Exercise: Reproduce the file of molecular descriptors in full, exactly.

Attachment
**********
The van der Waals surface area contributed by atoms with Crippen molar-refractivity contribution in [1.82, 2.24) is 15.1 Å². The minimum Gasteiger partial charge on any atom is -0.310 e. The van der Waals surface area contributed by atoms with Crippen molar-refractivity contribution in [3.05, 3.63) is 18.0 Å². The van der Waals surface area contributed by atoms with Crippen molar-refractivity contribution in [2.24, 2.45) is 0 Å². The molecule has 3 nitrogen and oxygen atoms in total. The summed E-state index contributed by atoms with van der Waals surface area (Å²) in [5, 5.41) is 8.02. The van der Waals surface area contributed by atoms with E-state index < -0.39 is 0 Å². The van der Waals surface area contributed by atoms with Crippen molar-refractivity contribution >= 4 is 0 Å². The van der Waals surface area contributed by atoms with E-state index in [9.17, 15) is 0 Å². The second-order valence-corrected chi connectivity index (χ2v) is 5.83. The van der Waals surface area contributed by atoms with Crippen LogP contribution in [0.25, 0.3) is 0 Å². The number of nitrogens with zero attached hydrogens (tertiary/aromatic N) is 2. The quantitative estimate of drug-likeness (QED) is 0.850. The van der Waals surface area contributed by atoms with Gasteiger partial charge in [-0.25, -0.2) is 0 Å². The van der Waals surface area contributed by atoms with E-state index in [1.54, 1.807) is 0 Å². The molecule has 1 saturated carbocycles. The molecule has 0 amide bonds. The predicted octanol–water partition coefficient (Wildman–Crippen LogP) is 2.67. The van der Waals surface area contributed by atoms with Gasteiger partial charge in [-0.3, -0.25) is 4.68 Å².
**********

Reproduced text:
The van der Waals surface area contributed by atoms with Crippen molar-refractivity contribution in [1.82, 2.24) is 15.1 Å². The minimum Gasteiger partial charge on any atom is -0.310 e. The van der Waals surface area contributed by atoms with Crippen molar-refractivity contribution in [3.05, 3.63) is 18.0 Å². The van der Waals surface area contributed by atoms with Crippen molar-refractivity contribution in [2.24, 2.45) is 0 Å². The molecule has 3 nitrogen and oxygen atoms in total. The summed E-state index contributed by atoms with van der Waals surface area (Å²) in [5, 5.41) is 8.02. The van der Waals surface area contributed by atoms with E-state index < -0.39 is 0 Å². The van der Waals surface area contributed by atoms with Crippen molar-refractivity contribution >= 4 is 0 Å². The van der Waals surface area contributed by atoms with E-state index in [9.17, 15) is 0 Å². The second-order valence-corrected chi connectivity index (χ2v) is 5.83. The van der Waals surface area contributed by atoms with Crippen LogP contribution in [0.25, 0.3) is 0 Å². The number of nitrogens with zero attached hydrogens (tertiary/aromatic N) is 2. The quantitative estimate of drug-likeness (QED) is 0.850. The van der Waals surface area contributed by atoms with Gasteiger partial charge in [-0.25, -0.2) is 0 Å². The van der Waals surface area contributed by atoms with E-state index in [1.54, 1.807) is 0 Å². The molecule has 1 saturated carbocycles. The molecule has 0 amide bonds. The predicted octanol–water partition coefficient (Wildman–Crippen LogP) is 2.67. The van der Waals surface area contributed by atoms with Gasteiger partial charge in [-0.3, -0.25) is 4.68 Å².